This is also a very narrative-driven game, a welcoming element for certain, and one that separates it from the shorter VR experiences that lack purpose. Cinematics are told in first-person, where characters speak to you directly. Ever been berated by Nick Fury? You will be…you will be.

Additionally, you earn points during missions that can be used to augment your suit with new weapons and defensive attributes, as well as components to enhance your speed and boost. And the way you add these elements, and how your suit reacts to them are totally the stuff of a comic-book-geek dreams. You can even save loadouts for your suit to be used in different scenarios.

Combat can also take a moment to become an instinctual twitch. Since your hands are used to propel you around the environment, but also to shoot enemies down, you must manage how your hands will be used in different situations. Fortunately, you can use one hand to fly while the other one fires. You lose some speed doing this, but you want that level of control when fighting anyway. Also, when you release your flight boosters, your suit descends slowly allowing you to free fall while you blast enemies. Absolutely the best gameplay elements for Iron Man VR are the flight and combat mechanics.

We’re reaching the end of the PlayStation 4 era, and while flat games have never looked better, VR games are starting to show their age, particularly on PlayStation’s hardware.

Iron Man VR looks great when you consider the above, but also factor in how much is going on under the hood to make it possible. Some of the environments look fantastic, like Tony’s home and the surrounding area, while other environments lack some detail. I’m guessing the logic behind this is “why use resources to add detail to environments that are going to whiz by?” Can’t say I disagree, because I seldom had time to “smell the roses”.

Framerate also dipped from time to time. Nothing that caused any discomfort, but it was certainly noticeable at times.

Another thing worth mentioning is the user interface and its presentation. Floating augmented reality menus, and even the way Tony’s face mask interface is presented, bring the information right up to your face in 3D. Wait until you see how you analyze enemies you’ve encountered when back at the base.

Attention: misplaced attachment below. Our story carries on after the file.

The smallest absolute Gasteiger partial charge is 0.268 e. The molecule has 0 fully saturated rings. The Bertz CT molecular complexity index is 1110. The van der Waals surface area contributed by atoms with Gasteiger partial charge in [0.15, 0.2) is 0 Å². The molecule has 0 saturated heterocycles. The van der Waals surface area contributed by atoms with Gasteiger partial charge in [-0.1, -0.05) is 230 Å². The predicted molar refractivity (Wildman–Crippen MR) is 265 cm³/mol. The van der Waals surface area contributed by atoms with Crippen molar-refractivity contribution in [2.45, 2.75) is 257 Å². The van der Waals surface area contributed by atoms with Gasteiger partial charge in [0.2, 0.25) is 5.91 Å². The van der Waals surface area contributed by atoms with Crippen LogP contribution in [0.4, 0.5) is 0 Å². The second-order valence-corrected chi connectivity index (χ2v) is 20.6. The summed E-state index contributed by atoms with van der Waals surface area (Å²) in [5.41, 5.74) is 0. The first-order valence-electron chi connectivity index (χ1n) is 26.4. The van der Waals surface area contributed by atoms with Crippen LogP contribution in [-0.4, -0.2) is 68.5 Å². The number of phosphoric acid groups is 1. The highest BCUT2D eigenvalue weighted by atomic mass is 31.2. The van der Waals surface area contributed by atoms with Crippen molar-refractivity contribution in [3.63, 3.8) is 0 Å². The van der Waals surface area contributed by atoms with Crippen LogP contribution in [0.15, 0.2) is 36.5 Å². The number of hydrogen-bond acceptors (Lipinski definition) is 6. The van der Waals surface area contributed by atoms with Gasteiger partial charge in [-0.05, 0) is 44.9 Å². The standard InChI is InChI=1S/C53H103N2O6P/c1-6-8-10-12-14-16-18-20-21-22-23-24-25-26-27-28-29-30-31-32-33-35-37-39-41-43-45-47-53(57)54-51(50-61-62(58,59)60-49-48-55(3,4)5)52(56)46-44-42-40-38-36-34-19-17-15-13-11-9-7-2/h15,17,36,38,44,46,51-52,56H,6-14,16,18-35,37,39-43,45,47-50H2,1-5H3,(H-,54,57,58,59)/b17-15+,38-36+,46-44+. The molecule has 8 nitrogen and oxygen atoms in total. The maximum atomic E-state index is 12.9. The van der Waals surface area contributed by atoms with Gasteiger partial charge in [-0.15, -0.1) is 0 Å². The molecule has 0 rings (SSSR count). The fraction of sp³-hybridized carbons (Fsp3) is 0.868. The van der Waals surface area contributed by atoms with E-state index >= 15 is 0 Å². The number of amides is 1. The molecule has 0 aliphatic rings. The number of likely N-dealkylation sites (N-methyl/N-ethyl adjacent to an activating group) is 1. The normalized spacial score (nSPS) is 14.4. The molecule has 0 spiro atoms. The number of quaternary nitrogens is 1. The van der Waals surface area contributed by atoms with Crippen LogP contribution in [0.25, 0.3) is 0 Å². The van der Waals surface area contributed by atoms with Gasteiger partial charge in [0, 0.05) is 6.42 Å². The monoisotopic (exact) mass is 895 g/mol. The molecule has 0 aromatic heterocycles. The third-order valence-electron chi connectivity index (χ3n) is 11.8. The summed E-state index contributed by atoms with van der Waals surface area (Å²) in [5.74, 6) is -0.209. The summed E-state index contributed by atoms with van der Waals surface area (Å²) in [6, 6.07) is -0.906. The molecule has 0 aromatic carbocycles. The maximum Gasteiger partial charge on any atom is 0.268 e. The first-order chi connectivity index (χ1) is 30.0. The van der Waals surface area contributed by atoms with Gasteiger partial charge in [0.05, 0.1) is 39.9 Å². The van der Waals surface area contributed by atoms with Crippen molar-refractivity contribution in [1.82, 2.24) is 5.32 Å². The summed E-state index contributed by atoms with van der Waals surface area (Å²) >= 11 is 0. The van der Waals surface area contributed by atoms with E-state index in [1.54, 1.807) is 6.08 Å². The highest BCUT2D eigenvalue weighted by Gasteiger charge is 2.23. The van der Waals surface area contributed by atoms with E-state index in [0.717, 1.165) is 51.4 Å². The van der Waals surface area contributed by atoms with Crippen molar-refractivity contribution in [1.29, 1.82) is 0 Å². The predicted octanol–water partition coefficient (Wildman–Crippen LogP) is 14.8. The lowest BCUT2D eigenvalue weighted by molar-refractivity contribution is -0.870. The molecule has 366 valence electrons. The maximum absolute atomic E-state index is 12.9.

The character models you interact with outside of the action are also designed with detail and animation that bring them to life in virtual reality. I shook hands with Nick Fury!

It’s clear that Camouflaj didn’t skimp in the audio department. An epic score accompanies this journey, and a talented cast of voice actors lend their pipes to these very colorful characters. Sound design excels in the air as well, with Doppler effects for projectiles and explosions galore.

This game is single player only with no online component.

Let’s face it. Unless an asteroid hits Earth and radiation changes us all into superheroes and villains, the likelihood that we will experience what it’s like to be a comic book character is remote. While playing these characters on a flat TV certainly has its element of immersion, games like Iron Man VR are as close as it’s going to get, folks, at least until a true Holodeck is developed. Sure, the load screens were a little difficult sit through and, while the overall game is visually stunning, some framerate issues were difficult to ignore. But it’s clear that the overall package represents a step forward in VR development and shows the strength of the medium. This game was developed from the ground up with VR in mind, and it’s clear that the developer’s goal was to put you in the shoes of Iron Man (literally).

They absolutely succeeded.


* All screenshots used in this review were taken directly from the game using the Share functionality on the PlayStation 4.

Twitter Digg Delicious Stumbleupon Technorati Facebook